4. San Marcos 4-0 183 4
5. El Camino 3-1 146 7
6. Bishop’s 3-0 92 8
7. Ramona 4-0 89 NR
8. La Costa Canyon 4-0 71 NR
9. Carlsbad 3-1 62 5
10. Lincoln 3-1 53 10

 Points awarded on 10-9-8-7-6-5-4-3-2-1 basis.

NR: Not Ranked.

Others receiving votes:  Eastlake (3-1, 36 points), Torrey  Pines (2-2, 30), Christian (4-0, 10),  St. Augustine (2-2, 5), Oceanside (2-2, 1), Cathedral (1-3, 1), Olympian (3-1, 1), Point Loma (2-2, 1).

Voters (28 sportswriters, sportscasters, officials): John Maffei, San Diego Union-Tribune; Terry Monahan, Don Norcross, Tom Saxe, Rick Hoff, Jim Lindren, Union-Tribune correspondents; Paul Rudy, Brandon Stone, Rick Willis, KUSI Chl. 51; Adam Paul , East County; Ramon Scott, East County; Bodie DeSilva, San Diego; Ted Mendenhall, Taylor Quellman, The Mighty 1090; Steve Brand, San Diego Hall of Champions; Troy Hirsch, Fox 5 San Diego; Rick Smith,; Jerry Schniepp, John LaBeta, Carlton Hoggard, CIF San Diego; Raymond Brown,; Montell Allen, MBASports-SDFNL Magazine; Bob Petinak,  1360AM; John Kentera, Prep Talent Evaluator; Steve (Biff) Dolan, Mountain Country 107.9FM; Jim Arnaiz, Mike Dolan, John Carroll, CIF Football Tournament Directors.

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2017 Week 3:  Cavers Finding It Fun Again

Rick : September 11, 2017 1:15 pm : Football

Baby steps to others are leaps and bounds at San Diego High.

Save for a 13-8-2 record by the Keir Kimbrough-coached squads in 2010 and 2011, the Cavers have endured stretches of apathy and losses that extend into the misty past.

San Diego is 32-109-3 since 2002 and have had 12 winning seasons in the last 48, dating to 1970.

Shan Deniston’s 1974 club, led by the great running back, Michael Hayes, was 6-3 and tied for the Western League championship with Clairemont.

The Cavers have not finished that high since.

Which gives rise to their 2-0 start this season under coach Charles James, who took over the downtrodden program and was recipient of several kicks to the pelvic region in the 1-9 and 2-8 seasons of 2015 and ’16.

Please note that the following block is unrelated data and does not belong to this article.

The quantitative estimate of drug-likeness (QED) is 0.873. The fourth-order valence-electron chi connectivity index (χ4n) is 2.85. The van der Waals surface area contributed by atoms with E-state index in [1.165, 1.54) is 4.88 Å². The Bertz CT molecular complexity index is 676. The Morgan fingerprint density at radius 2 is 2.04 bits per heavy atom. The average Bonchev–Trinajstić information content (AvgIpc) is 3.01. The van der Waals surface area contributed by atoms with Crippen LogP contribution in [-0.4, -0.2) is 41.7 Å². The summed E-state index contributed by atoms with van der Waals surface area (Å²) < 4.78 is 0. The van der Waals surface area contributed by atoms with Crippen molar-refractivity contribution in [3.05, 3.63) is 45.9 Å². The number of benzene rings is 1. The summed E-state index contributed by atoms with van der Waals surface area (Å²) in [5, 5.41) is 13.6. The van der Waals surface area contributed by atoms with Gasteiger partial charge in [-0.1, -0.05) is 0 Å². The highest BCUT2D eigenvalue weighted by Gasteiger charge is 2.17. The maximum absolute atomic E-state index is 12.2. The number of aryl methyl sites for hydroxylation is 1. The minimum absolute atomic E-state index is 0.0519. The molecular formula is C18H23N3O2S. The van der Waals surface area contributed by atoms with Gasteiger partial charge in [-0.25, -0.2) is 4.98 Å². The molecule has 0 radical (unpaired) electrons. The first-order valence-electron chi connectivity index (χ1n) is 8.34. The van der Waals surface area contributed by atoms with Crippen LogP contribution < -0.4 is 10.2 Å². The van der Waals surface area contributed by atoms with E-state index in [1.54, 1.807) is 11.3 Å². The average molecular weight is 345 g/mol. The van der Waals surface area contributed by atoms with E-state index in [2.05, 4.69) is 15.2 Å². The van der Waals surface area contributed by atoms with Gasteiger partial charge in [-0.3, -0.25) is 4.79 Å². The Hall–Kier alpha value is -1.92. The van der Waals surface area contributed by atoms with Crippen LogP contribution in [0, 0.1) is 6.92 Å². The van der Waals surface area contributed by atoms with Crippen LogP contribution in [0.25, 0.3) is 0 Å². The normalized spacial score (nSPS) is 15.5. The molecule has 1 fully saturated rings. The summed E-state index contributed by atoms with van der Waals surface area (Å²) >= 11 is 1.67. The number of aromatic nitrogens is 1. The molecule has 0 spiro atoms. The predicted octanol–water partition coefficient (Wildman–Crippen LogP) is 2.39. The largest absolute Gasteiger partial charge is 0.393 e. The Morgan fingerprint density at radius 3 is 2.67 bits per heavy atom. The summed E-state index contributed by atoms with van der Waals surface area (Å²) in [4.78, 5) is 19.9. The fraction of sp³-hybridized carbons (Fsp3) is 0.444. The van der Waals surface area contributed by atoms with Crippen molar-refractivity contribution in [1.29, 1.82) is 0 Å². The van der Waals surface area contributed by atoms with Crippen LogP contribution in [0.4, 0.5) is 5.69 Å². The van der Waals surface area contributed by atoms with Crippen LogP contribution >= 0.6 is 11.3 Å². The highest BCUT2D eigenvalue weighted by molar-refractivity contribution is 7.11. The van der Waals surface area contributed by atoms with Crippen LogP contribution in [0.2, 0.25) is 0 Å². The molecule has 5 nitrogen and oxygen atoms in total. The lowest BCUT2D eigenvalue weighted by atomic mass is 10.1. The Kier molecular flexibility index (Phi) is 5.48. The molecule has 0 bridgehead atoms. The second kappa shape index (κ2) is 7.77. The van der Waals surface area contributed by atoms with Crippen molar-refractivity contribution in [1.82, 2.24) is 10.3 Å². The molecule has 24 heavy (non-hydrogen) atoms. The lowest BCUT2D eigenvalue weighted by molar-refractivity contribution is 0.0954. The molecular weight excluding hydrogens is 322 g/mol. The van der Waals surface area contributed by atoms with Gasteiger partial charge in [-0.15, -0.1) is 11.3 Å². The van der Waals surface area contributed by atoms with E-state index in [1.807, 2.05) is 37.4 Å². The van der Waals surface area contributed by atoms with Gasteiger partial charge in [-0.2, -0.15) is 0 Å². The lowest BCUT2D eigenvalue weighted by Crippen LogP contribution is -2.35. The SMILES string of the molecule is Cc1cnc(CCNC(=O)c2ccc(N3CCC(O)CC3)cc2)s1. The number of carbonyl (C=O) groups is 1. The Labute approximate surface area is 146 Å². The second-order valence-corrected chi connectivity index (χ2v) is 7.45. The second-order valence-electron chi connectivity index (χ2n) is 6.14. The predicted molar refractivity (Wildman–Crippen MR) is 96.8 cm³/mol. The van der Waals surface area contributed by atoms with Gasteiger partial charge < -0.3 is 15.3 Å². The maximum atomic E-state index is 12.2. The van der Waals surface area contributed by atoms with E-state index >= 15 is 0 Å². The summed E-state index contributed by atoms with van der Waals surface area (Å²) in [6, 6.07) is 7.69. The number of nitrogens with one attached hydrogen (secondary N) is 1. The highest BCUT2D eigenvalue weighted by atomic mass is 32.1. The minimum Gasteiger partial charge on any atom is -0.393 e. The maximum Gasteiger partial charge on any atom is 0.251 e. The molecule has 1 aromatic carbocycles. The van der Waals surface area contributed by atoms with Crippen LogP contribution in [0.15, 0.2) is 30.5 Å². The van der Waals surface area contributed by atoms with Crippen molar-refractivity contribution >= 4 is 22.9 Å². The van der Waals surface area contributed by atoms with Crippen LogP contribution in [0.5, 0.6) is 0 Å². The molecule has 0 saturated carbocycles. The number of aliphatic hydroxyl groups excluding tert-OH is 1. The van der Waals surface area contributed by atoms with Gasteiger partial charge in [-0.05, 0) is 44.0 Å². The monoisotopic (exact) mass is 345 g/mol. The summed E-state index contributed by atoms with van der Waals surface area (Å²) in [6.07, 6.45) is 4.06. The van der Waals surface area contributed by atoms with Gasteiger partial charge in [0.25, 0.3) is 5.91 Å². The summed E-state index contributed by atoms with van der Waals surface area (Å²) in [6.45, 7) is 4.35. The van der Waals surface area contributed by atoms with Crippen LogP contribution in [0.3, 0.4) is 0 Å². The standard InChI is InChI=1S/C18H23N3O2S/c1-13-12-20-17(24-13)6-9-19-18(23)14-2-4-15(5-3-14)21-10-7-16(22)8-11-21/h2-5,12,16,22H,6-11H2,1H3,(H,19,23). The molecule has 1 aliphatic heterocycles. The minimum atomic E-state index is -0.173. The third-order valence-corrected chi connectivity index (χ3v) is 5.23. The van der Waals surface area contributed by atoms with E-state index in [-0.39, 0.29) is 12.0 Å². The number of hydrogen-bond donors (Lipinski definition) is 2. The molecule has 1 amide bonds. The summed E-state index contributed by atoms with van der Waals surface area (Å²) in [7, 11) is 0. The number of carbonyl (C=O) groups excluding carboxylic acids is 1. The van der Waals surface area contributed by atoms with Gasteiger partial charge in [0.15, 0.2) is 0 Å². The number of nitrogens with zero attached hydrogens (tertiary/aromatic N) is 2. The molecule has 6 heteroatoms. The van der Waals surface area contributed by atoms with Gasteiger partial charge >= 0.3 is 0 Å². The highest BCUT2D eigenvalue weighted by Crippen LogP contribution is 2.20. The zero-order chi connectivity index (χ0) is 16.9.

San Diego has scored 82 points in 28-7 and 54-7 wins over San Diego Southwest and Francis Parker.

Such offensive fireworks haven’t been witnessed since…better take a seat…since the heyday of legendary Duane Maley and the fearsome Cavemen of the 1950s.

Maley’s 1958 squad scored 84 points in its first two games, defeating Kearny, 25-0, and La Jolla, 59-0.

The 82 points in the first two games of the 2017 team have been bettered in only four other seasons by the squads originally known as the Hilltoppers, in 1945, 1925, 1920, and 1919.

The Cavers face 2-1 Montgomery this week in what looks like an even matchup, one more challenging than the first two.

Whatever lies in store for the Cavers and James, who has roots at University City and Morse, it’s still a nice way to start the season.


Parris Pisiona, 12-12 since 2015, is out at El Cajon Valley.  He was replaced by the school’s vice principal before a 32-21 win over Clairemont.

The mysteries surrounding the tenures of Jerry Ralph at El Camino and Hans Graham at Castle Park drag on as the coaches remain in limbo.

Neither Ralph nor Graham has coached a game this year.


Beat Casteel High of Phoenix-area Queen Creek this week and Monte Vista coach Ron Hamamoto will tie Helix’ Jim Arnaiz for seventh place among all-time County coaches with 213 victories…Arnaiz held sway at Helix for 27 seasons, 1973-99…Hamamoto, beginning in 1985,  spent 11 years at University, 11 at Rancho Bernardo, 4 at Lincoln, and is in his sixth season with the Monarchs…Mission Hills’ Chris Hauser, who started at Vista in 2000, won his 144th game last week over Desert Hills of St. George, Utah, and is tied with Escondido’s legendary Bob (Chick) Embrey for 18th…San Ysidro, 3-0 for the first time since the school opened in 2004, steps up in competition at Calexico Vincent Memorial, also 3-0 and 18-7 under David Wong since 2015…Damon Baldwin’s Ramona Bulldogs will try to become 4-0 for the first time since 2014 when they begin Palomar League play against visiting Rancho Bernardo….

The Union-Tribune Week 3 poll :

Rank Team 2017 Points Last Week
1. Mission Hills (22) 2-0 274 2
2. Madison (4) 3-0 247 3
3. Helix (2) 1-1 244 1
4. San Marcos 3-0 171 6
5. Carlsbad 3-0 153 7
6. Torrey Pines 2-1 101 9
7. El Camino 2-1 76 4
8. The Bishop’s 3-0 71 10
9. Cathedral 1-2 50 NR
10. Lincoln 2-1 49 5

 Points awarded on 10-9-8-7-6-5-4-3-2-1 basis.

NR: Not Ranked.